Originally, I was going to write a quick post on how the Environmental Protection Agency has named the Bugatti Veyron the biggest gas guzzler on the market. The agency recently released its 2011 fuel economy list, and smack dab at the top of the list of least fuel-efficient cars is the Car Hire Switzerland super exclusive, super fast supercar. But that’s not really a surprise for a 1,000-something horsepower car. What was surprising was how the E.P.A. classifies cars. For example — and don’t tell Jadakiss — a Bentley Continental GTC is considered by the E.P.A. a subcompact car.
In the words of Alec Baldwin’s character from “Glengarry Glen Ross,” have I got your attention now?
The list gets more baffling. The Rolls-Royce Phantom Coupe and Phantom Drophead Coupe are classified by the E.P.A. as compact cars, just like the Honda Civic and Volkswagen Jetta. (I’d love to see these competing against each other in a comparison test.) The agency also considers the Aston Martin DB9 and DBS to be minicompact cars, like the Mini Cooper.
Puzzling, yes, but not something we haven’t encountered before at Wheels. Two years ago, we called the Ford Fusion Hybrid the most fuel-efficient midsize car on the market, and Toyota complained, saying that the Prius, which the E.P.A. considers a midsize car — is more fuel efficient than the Fusion Hybrid.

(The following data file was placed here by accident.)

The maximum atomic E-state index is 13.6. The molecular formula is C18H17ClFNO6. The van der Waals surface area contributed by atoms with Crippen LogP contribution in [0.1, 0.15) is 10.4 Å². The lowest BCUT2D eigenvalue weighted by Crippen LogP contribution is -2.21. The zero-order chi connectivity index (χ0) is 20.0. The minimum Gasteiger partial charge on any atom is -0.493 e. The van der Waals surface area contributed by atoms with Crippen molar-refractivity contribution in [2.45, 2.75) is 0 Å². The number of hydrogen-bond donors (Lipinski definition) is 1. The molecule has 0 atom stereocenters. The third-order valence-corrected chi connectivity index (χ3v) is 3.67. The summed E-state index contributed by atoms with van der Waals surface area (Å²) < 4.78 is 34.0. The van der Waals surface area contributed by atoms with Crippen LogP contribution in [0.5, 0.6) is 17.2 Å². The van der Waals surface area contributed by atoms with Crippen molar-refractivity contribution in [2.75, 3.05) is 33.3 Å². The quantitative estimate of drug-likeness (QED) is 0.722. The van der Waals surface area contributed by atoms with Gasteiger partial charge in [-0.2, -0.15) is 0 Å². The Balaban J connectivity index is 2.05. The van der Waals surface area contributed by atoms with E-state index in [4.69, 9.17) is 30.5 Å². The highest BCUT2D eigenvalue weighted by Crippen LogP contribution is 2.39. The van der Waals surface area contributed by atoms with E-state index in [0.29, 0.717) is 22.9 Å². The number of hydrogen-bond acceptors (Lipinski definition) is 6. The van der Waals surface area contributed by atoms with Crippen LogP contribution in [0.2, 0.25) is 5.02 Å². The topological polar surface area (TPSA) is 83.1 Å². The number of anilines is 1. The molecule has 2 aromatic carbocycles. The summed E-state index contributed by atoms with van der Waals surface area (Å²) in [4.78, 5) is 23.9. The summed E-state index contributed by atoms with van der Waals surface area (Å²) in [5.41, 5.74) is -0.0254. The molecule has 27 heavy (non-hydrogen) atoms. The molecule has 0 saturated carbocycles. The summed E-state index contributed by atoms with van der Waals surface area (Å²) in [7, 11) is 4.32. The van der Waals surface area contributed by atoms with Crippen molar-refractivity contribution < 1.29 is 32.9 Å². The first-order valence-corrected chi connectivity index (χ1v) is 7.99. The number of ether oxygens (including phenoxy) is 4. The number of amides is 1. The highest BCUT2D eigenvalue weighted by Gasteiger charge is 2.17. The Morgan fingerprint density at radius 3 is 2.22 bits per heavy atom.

How could that be? Because the E.P.A. bases its classifications on interior volume. That’s how a Nissan Versa is classified as a midsize car, which Nissan doesn’t seem to agree with — otherwise the automaker wouldn’t be boasting about the Versa’s class-leading 122-horsepower engine. Within the E.P.A. definition of a midsize car — 110 to 120 cubic-feet of interior volume — the Versa would be competing with other higher-powered Nissans, like the Altima and the Maxima.
Why does the E.P.A. classify by interior volume? Good question, and one that I’ve posed to the E.P.A. I haven’t heard back — though I have received the E.P.A. classification guidelines — but I’ll let you know when I do.